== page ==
The result came as no surprise to Betts who often works her young filly in the morning.
“By the time I got to my third five-eighths work with her I knew,” recalls Betts. “One morning, she got challenged by a really nice horse, it wasn’t something I set up, but he was down belly riding, hand riding and she went with him. We hooked up around the turn and opened up about nine lengths on them and then drew off around the turn. The hair on my neck went up. She just re-broke underneath me like we’d been flicked out of the starting gate.”
The dark bay behemoth made a habit of ‘winning’ morning works.
“I worked her so many times myself this spring. I’ll know we’re not going that fast and chirp at her and she’ll just be like, ‘ah whatever,’” grinned Betts. “But, if a horse comes up to her, her whole head turns until they’re up beside her and then she takes off. I don’t pack a whip. I just sit there.”
Sent to post at 3-1 in the Dogwood, Daz Lin Dawn pressed the pace to the half-mile mark of the 6 ½-furlong sprint before drawing clear. Betts even had a flutter on the filly given the generous odds.
“I put $100 down on her for the crew at the barn,” said Betts. “She did it so well. Her time was 1:15.4 for that first stakes race and she wasn’t even blowing in the winner’s circle. She has such huge stamina.”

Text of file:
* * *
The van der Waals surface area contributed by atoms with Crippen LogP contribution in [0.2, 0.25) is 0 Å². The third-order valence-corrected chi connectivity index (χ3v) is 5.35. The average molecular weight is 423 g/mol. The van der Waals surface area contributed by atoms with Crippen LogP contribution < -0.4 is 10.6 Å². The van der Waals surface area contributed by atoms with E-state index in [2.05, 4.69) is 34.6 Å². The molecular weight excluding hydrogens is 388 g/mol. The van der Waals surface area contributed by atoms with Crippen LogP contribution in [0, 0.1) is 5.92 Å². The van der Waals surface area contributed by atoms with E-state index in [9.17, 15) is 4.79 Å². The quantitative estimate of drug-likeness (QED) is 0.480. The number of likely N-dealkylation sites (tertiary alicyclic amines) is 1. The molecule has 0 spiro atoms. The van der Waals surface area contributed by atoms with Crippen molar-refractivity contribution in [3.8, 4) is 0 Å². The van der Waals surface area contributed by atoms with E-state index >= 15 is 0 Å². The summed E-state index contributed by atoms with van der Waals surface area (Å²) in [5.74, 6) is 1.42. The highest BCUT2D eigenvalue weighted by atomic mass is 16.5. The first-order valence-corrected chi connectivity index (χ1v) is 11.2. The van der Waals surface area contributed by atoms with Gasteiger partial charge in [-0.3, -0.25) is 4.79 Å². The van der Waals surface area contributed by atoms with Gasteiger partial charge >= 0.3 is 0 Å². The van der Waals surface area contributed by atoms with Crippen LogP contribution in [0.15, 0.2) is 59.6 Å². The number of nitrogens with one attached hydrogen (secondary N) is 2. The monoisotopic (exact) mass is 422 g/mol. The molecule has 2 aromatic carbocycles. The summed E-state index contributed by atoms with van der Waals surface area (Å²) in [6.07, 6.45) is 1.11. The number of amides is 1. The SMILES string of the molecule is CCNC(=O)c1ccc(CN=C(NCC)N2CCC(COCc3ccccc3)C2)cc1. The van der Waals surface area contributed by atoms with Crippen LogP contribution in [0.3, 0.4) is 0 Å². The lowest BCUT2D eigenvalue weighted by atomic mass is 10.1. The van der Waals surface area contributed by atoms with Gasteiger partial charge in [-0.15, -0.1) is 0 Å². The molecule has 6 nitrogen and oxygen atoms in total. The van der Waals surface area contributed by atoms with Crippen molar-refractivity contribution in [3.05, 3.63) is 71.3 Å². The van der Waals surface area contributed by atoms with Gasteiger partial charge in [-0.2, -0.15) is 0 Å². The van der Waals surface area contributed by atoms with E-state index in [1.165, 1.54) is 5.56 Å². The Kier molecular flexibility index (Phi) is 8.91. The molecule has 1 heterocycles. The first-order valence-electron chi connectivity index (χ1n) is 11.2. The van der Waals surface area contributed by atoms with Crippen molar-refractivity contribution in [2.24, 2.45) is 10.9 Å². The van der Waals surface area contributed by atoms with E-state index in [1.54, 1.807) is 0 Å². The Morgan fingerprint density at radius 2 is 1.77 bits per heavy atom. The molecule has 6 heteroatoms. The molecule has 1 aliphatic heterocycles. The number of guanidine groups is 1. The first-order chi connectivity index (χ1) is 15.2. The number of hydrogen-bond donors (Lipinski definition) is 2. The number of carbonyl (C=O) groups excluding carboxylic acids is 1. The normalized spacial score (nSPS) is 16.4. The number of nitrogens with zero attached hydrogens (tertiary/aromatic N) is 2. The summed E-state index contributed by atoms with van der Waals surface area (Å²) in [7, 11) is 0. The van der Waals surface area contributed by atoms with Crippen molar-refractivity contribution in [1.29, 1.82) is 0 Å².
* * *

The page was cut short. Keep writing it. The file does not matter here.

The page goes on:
Victories would follow in the Ross McLeod, the Emerald Downs Handicap, Supernaturel Handicap, Hong Kong
Jockey Club Handicap and CTHS Sales Stakes while stretching out in distance to 1 1/16-miles from the Supernaturel onward.
However, to keep a perfect season intact, the rising star would have to struggle through nine furlongs of a deep, sloppy track to win the B.C. Oaks.
“The last one, the Oaks, was the hardest because the track had changed. All summer we had decent tracks but it was sloppy that day and she’s about 17.1 hands and 1200lbs,” said Betts.
A field of eight was assembled including her rival Yukon Belle who is owned by Edmonton Oilers star centre Ryan Nugent-Hopkins. Right away, there was a sign of pending adversity for the leggy filly.
“When she got on that greasy track, Richard told me she was pissed off because she couldn’t stay on her feet. She was running but spinning her wheels a bit,” said Betts.
Daz Lin Dawn stalked the leaders from fourth in a three-wide trip before rallying four-wide into the stretch turn leaving just enough in reserve to hold off a late bid from the fast skating Yukon Belle.
The neck victory was the shortest winning margin on the season for Daz Lin Dawn.
“She lost a hind shoe because the track was so deep and greasy. She wasn’t tired, she just had her ears pinned back.
She has a temper. She was cheesed off about having to go over a bad track,” said Betts.